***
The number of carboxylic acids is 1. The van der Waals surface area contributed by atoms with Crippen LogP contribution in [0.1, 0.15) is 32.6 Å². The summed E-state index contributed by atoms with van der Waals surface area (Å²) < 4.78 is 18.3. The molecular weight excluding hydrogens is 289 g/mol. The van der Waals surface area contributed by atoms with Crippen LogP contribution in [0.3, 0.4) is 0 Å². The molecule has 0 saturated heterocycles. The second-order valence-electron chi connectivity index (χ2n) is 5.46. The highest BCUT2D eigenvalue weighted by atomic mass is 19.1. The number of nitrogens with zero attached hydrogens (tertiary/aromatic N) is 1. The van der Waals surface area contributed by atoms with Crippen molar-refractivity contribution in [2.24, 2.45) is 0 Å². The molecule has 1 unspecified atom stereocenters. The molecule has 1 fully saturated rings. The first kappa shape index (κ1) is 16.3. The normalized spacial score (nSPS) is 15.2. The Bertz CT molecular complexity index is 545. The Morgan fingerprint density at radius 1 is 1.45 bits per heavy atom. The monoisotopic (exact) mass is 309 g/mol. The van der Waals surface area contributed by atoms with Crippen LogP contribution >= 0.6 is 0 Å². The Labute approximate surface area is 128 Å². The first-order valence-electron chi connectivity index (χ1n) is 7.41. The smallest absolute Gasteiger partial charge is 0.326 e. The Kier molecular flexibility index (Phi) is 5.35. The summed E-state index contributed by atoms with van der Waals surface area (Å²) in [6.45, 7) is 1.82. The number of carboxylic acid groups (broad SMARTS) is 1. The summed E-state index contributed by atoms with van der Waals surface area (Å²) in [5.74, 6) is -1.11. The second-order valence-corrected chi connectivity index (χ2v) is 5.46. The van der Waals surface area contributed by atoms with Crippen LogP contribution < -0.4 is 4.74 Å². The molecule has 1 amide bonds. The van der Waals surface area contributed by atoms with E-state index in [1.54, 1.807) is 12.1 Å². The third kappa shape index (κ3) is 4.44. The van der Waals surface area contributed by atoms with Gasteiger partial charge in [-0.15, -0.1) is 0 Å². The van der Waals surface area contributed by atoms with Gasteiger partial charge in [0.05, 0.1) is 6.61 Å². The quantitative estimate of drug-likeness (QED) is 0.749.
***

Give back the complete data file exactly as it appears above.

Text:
The number of carboxylic acids is 1. The van der Waals surface area contributed by atoms with Crippen LogP contribution in [0.1, 0.15) is 32.6 Å². The summed E-state index contributed by atoms with van der Waals surface area (Å²) < 4.78 is 18.3. The molecular weight excluding hydrogens is 289 g/mol. The van der Waals surface area contributed by atoms with Crippen LogP contribution in [0.3, 0.4) is 0 Å². The molecule has 0 saturated heterocycles. The second-order valence-electron chi connectivity index (χ2n) is 5.46. The highest BCUT2D eigenvalue weighted by atomic mass is 19.1. The number of nitrogens with zero attached hydrogens (tertiary/aromatic N) is 1. The van der Waals surface area contributed by atoms with Crippen molar-refractivity contribution in [2.24, 2.45) is 0 Å². The molecule has 1 unspecified atom stereocenters. The molecule has 1 fully saturated rings. The first kappa shape index (κ1) is 16.3. The normalized spacial score (nSPS) is 15.2. The Bertz CT molecular complexity index is 545. The Morgan fingerprint density at radius 1 is 1.45 bits per heavy atom. The monoisotopic (exact) mass is 309 g/mol. The van der Waals surface area contributed by atoms with Crippen LogP contribution >= 0.6 is 0 Å². The Labute approximate surface area is 128 Å². The first-order valence-electron chi connectivity index (χ1n) is 7.41. The smallest absolute Gasteiger partial charge is 0.326 e. The Kier molecular flexibility index (Phi) is 5.35. The summed E-state index contributed by atoms with van der Waals surface area (Å²) in [6.45, 7) is 1.82. The number of carboxylic acid groups (broad SMARTS) is 1. The summed E-state index contributed by atoms with van der Waals surface area (Å²) in [5.74, 6) is -1.11. The second-order valence-corrected chi connectivity index (χ2v) is 5.46. The van der Waals surface area contributed by atoms with Crippen LogP contribution < -0.4 is 4.74 Å². The molecule has 1 amide bonds. The van der Waals surface area contributed by atoms with E-state index in [1.54, 1.807) is 12.1 Å². The third kappa shape index (κ3) is 4.44. The van der Waals surface area contributed by atoms with Gasteiger partial charge in [-0.15, -0.1) is 0 Å². The van der Waals surface area contributed by atoms with Gasteiger partial charge in [0.05, 0.1) is 6.61 Å². The quantitative estimate of drug-likeness (QED) is 0.749.